By Francesca Mannocchi
A Tripoli militia took advantage of a political conference in Palermo to allow Libyans to withdraw ten times the usual amount of money.
With Libyan officials in Italy for a much-anticipated conference this week, one militia in the capital took the opportunity to stir up public support with cold hard cash.
Libyan politicians, including Fayez al-Sarraj, head of the UN-backed Government of National Accord (GNA), and Khalifa Haftar, the self-proclaimed leader ruling much of eastern Libya, gathered in Palermo for the reconciliation conference, hosted by the Italian government.
The event was billed as crisis talks to agree on new political, economic and security measures to stabilise the country – or “a conference for Libya and not on Libya”, as Italian Prime Minister Giuseppe Conte put it.
Observers raised doubts about whether much could materialise that went beyond the UN’s ongoing efforts in the country, split among rivals since 2011 – and still very much at loggerheads. The conference ended with few steps forward on security and the economy, the main issues facing Libyans.
But back in the capital, with GNA officials away, the Tripoli Revolutionary Brigades took matters into their own hands. Under the watch of its armed militia men, the brigade kept banks in the capital open late into the night, allowing Libyans to withdraw tens times the amount of money normally allowed.
Lines of people snaked in front of the banks as employees distributed thousands of dinars and the militia drew support from a public doubtful about what their leaders were doing in Italy.
“We don’t expect anything from the Palermo conference,” said Zakaria Ali, 21, who stood in line with hundreds of other men waiting to withdraw money. Women stood in a separate line across the street.
“It’s a show of dolls and Sarraj is the first puppet, the puppet of Europe and the United Nations.”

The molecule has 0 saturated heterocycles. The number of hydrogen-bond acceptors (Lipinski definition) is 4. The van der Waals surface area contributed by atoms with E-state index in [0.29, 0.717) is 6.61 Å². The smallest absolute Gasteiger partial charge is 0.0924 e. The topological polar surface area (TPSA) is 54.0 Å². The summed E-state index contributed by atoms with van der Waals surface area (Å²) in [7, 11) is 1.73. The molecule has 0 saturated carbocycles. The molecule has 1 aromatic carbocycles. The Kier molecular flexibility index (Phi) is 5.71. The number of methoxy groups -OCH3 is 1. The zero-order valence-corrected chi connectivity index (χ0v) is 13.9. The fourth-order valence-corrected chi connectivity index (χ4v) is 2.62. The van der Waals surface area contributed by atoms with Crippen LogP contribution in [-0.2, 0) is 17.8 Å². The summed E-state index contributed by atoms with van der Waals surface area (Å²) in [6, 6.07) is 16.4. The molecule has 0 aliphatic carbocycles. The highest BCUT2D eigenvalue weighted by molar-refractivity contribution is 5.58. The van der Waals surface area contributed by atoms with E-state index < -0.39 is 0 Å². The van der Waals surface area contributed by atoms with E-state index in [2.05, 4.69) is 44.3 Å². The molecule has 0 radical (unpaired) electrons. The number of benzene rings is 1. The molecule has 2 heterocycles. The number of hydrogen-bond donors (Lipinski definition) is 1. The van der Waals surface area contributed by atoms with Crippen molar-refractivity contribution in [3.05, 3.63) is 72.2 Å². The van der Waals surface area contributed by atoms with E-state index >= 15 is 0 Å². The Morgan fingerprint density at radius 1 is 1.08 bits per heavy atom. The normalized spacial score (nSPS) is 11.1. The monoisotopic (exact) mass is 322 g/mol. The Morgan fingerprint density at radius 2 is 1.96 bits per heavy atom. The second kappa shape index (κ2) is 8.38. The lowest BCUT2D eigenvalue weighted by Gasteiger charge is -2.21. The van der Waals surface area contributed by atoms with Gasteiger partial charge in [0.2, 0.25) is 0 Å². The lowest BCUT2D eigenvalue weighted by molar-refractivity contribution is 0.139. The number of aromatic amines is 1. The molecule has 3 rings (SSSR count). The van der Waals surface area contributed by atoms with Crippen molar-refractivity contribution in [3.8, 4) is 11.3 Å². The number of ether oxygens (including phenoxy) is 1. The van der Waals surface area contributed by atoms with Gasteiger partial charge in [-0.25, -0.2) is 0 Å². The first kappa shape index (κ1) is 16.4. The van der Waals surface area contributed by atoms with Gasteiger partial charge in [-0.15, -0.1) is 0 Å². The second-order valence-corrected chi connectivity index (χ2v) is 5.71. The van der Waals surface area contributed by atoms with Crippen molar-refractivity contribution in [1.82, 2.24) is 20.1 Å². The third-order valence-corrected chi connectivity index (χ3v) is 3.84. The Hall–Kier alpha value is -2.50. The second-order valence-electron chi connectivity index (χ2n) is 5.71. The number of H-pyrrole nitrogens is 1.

He added: “What did the parades of politicians in recent years, all organised in neighbours’ houses, in Tunisia, in Paris, in Italy, change for us? Nothing, nothing good for the people – maybe some results have been achieved by those who suck our gas and oil, but not for us.”
Haitem is Haitem Tajouri, warlord and leader of the Tripoli Revolutionary Brigades who – following weeks-long clashes in the capital in late September in which his group fought – suddenly changed his public persona.
He is no longer the threatening and fearful head of the most powerful militia in the capital. Rather, he presented himself as a defender of oppressed people. A Robin Hood.
The country’s intense economic crisis has triggered two major armed clashes in recent months. In June, there was fighting in the Oil Crescent, a group of strategic oil ports in the country’s east, sparking calls for the UN to block revenues of any oil sold as a result of the aggressions.
And at the end of August in the capital, the Seventh Brigade of Tarhouna attacked a cartel of militias, including the Tripoli Revolutionary Brigades, in what it said was an attempt to “cleanse” Tripoli of the corrupt groups.
The militias, the Seventh Brigade has said, have used their influence to get bank credits worth millions “while ordinary people sleep outside banks to get a few dinars”.
Since 2014, the Libyan Central Bank has put strong limits on the supply of foreign currency, which is increasingly necessary for citizens who need to travel for medical treatment now difficult and very expensive to obtain in Libya.
Officially, the bank determines the dinar’s exchange rate, currently set at $1.30, but the country’s vast black market sets a completely different rate, fluctuating between four and seven times higher, according to black market traders. Last year, the rate was 11 times higher.
The gap between the two rates has aggravated basic problems for Libyans in a country torn by political and tribal rivalries, further exacerbated by the personal interests and ambitions of key personalities such as militia leaders.
The price of imports, fuel and primary goods like clothing and food are more expensive. The price of bread has more than doubled in a year, grocers said.
Two sets of rules
But the main problem for Libyans is simply accessing money.
Hussein, a young student standing in the bank line who declined to give his last name to protect his family, said there are two sets of rules to withdraw money today in Libya.
“The official one requires [that you] not withdraw more than 500 dinars a month, about $90 at the black market exchange rate,” he said. “The unofficial one is to give a bribe to the members of the militias that control banks.”
He added: “The militias want their piece of the cake, but it’s ridiculous. They already have all the cake.”